Tag Archives: mountains

Review: Queen of Hearts, by Heather Day Gilbert

Queen of Hearts, by Heather Day Gilbert (WoodHaven Press, 2024)

Her readers love her…
but one has gotten a little too attached.

Queen of Hearts is a deliciously twisty, engaging read that keeps readers guessing.

Recovering from a messy divorce and struggling to meet the deadline for the final book in her bestselling suspense series, author Alexandra Dubois receives a threatening letter from a “Highly Invested Reader.”

Determined not to give in to the demands—or to let the stalker’s escalating activity sabotage the focus she needs to finish her novel, Alex escapes to a private hideaway in the West Virginia mountains. As events make her fear the stalker has followed her, she doesn’t know who to trust.

I so enjoyed this novel. The swift-running plot. The mountain scenery—complete with a storm! The small-town characters. The clues that kept me guessing.

Alex as a first-person narrator drew me in and revealed how her autism shapes her perspective and her reactions. It’s hard to understand what look like foibles when they’re only seen externally, but in Alex’s head it all makes sense.

Writers, experienced or novice, will appreciate this book, either nodding in agreement with Alex’s observations about writing or picking up tips to help their own work.

Mostly, it’s the voice or tone of the story that leaves me refreshed like I’ve had a drink from a clear mountain spring. It’s deeper, more energetic than the author’s lighter series (Belinda Blake and Barks ‘n Beans—both of which are good too.) It feels more like her A Murder in the Mountains suspense novels.

Highly recommended for fans of clean psychological suspense, Queen of Hearts is first in a new series.

West Virginia author Heather Day Gilbert is known for her strong characters, frequent mountain settings, and stories where friendship and loyalty play a key role. From Viking historicals to cozy mysteries to suspense and romantic suspense, from clean reads to Christian fiction, her books are sure to engage readers. To find out about the author and her books, visit heatherdaygilbert.com.

[Advance review copy provided via #Netgalley. My opinions are my own.]

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The Invisible Made Visible

The Invisible Made Visible

by Steph Beth Nickel

In the English Standard Version of the Bible, Romans 1:19-20 says, “What can be known about God is plain to them, because God has shown it to them. For his invisible attributes, namely, his eternal power and divine nature, have been clearly perceived, ever since the creation of the world, in the things that have been made.”

I journeyed across the Pond this month to attend my son’s wedding in Scotland, the homeland of both my ancestors and my husband’s. It was a truly amazing trip. Neither Dave nor I had traveled internationally before except for the occasional trip to the US.

We arrived in Glasgow on Thursday and the wedding took place in St. Fillans by Loch Earn on Saturday. Our son and daughter-in-law were married outside, beside the loch. The scenery was breathtaking.

There is an Arrogant Worms song about Canada titled “Rocks and Trees.” Most of the lyrics are as follows: “Rocks and trees. And trees and rocks. And water.” The Scottish version could go like this: “Mounts and lochs. And lochs and mounts. And castles.”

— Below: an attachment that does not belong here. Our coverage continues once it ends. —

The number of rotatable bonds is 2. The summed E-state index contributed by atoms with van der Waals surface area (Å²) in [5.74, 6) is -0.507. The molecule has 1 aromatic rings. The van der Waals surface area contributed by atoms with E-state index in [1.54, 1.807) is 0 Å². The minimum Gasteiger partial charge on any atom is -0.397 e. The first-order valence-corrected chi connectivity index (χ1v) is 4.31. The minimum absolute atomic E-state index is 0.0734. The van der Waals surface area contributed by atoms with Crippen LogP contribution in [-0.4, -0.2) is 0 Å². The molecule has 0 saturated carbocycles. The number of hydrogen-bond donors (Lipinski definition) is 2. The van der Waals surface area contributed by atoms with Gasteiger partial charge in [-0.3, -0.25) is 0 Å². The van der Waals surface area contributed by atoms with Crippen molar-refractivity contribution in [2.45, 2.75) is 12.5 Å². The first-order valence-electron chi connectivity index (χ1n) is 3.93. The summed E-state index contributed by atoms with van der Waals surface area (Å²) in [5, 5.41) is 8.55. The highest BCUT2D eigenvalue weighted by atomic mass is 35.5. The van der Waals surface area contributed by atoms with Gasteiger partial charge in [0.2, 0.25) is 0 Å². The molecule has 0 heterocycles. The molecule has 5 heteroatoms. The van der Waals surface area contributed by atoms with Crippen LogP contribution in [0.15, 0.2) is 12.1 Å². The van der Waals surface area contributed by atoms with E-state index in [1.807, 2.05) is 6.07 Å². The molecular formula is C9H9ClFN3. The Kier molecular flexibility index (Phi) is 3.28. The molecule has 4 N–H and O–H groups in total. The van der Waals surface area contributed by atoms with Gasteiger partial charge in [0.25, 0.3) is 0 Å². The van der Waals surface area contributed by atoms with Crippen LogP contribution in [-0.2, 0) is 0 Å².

[photo credit: Steph Beth Nickel]

On Sunday, the newlyweds began their married life by driving us north to the Isle of Skye, where we all stayed for three days. Nathanial drove his sister and me while Laura chauffeured her brand new father- and brother-in-law. Nathanial had recently earned his full license and this was the first long journey he had taken as the sole driver. (If you’ve ever driven in Scotland, especially in the Highlands, you will realize what an accomplishment this is.)

I live in Southwestern Ontario and though I am very thankful for our home—and the fact that we experience very few natural disasters—“it really is flat,” as Dave observed when we flew home.

But traveling to the Highlands of Scotland . . . around almost every corner was a spectacular vista. I was snapping pictures like crazy through the windshield.  And Nathanial was so excited to share the wonders with me. He had only been to Skye once since moving to Scotland, but he loves it.


[photo credit: Steph Beth Nickel]

There were many reasons for my mama heart to overflow with joy, but there was also a heaviness known to Christians whose children are not walking with the Lord. I was experiencing the awe of observing God’s eternal power, His creation. My son marveled at the beauty but attributes it to millions of years of chance happenings.

While I acknowledged God as the Creator of all the beauty I witnessed, I must confess that I didn’t take time to consciously think about what it revealed about Him. What did it say about His eternal power and divine nature? As I review the pictures I took, this would be a great question to ask myself.

I often pray that the Lord will give me eyes to see and ears to hear. I must start praying this prayer for others as well.

What do you see when you look at the beauty all around? Do you take the time to look for the invisible in what is visible?


[photo credit: Steph Beth Nickel]

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Steph Beth Nickel

Steph Beth Nickel
(Photo by Stephen G. Woo Photography)

Stephanie (Steph Beth) Nickel is an award-winning co-author, a freelance editor and writer, a labour doula, and a former personal trainer. She also loves to speak, teach, and take slice-of-life photos. She would love to connect with you on Facebook or Twitter, on her website or blog.